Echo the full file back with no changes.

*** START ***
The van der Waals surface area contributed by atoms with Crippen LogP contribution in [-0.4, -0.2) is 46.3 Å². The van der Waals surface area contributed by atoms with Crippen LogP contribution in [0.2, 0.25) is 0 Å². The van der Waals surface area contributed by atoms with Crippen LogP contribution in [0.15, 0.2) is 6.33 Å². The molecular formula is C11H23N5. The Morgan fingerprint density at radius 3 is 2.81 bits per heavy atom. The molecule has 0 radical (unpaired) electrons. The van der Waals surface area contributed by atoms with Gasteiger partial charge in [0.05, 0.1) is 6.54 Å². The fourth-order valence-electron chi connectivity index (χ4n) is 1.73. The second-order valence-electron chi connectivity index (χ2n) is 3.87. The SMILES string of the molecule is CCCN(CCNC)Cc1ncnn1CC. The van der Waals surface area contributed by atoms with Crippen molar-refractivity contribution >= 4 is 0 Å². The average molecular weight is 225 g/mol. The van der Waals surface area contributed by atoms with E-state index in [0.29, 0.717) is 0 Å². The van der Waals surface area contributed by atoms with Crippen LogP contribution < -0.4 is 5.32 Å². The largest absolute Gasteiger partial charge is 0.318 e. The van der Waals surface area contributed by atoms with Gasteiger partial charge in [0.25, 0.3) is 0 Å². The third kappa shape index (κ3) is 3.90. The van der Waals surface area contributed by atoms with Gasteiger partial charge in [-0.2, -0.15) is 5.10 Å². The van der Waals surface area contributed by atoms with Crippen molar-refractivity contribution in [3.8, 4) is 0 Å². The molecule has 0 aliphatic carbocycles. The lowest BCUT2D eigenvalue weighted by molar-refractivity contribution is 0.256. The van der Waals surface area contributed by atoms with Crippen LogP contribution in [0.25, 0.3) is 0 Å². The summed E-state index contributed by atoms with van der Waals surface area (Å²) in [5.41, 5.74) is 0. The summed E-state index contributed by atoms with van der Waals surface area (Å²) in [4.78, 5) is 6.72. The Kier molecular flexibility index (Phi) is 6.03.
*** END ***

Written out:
The van der Waals surface area contributed by atoms with Crippen LogP contribution in [-0.4, -0.2) is 46.3 Å². The van der Waals surface area contributed by atoms with Crippen LogP contribution in [0.2, 0.25) is 0 Å². The van der Waals surface area contributed by atoms with Crippen LogP contribution in [0.15, 0.2) is 6.33 Å². The molecular formula is C11H23N5. The Morgan fingerprint density at radius 3 is 2.81 bits per heavy atom. The molecule has 0 radical (unpaired) electrons. The van der Waals surface area contributed by atoms with Gasteiger partial charge in [0.05, 0.1) is 6.54 Å². The fourth-order valence-electron chi connectivity index (χ4n) is 1.73. The second-order valence-electron chi connectivity index (χ2n) is 3.87. The SMILES string of the molecule is CCCN(CCNC)Cc1ncnn1CC. The van der Waals surface area contributed by atoms with Crippen molar-refractivity contribution >= 4 is 0 Å². The average molecular weight is 225 g/mol. The van der Waals surface area contributed by atoms with E-state index in [0.29, 0.717) is 0 Å². The van der Waals surface area contributed by atoms with Crippen LogP contribution < -0.4 is 5.32 Å². The largest absolute Gasteiger partial charge is 0.318 e. The van der Waals surface area contributed by atoms with Gasteiger partial charge in [0.25, 0.3) is 0 Å². The third kappa shape index (κ3) is 3.90. The van der Waals surface area contributed by atoms with Gasteiger partial charge in [-0.2, -0.15) is 5.10 Å². The van der Waals surface area contributed by atoms with Crippen molar-refractivity contribution in [3.8, 4) is 0 Å². The molecule has 0 aliphatic carbocycles. The lowest BCUT2D eigenvalue weighted by molar-refractivity contribution is 0.256. The van der Waals surface area contributed by atoms with Crippen LogP contribution in [0.25, 0.3) is 0 Å². The summed E-state index contributed by atoms with van der Waals surface area (Å²) in [5.41, 5.74) is 0. The summed E-state index contributed by atoms with van der Waals surface area (Å²) in [4.78, 5) is 6.72. The Kier molecular flexibility index (Phi) is 6.03.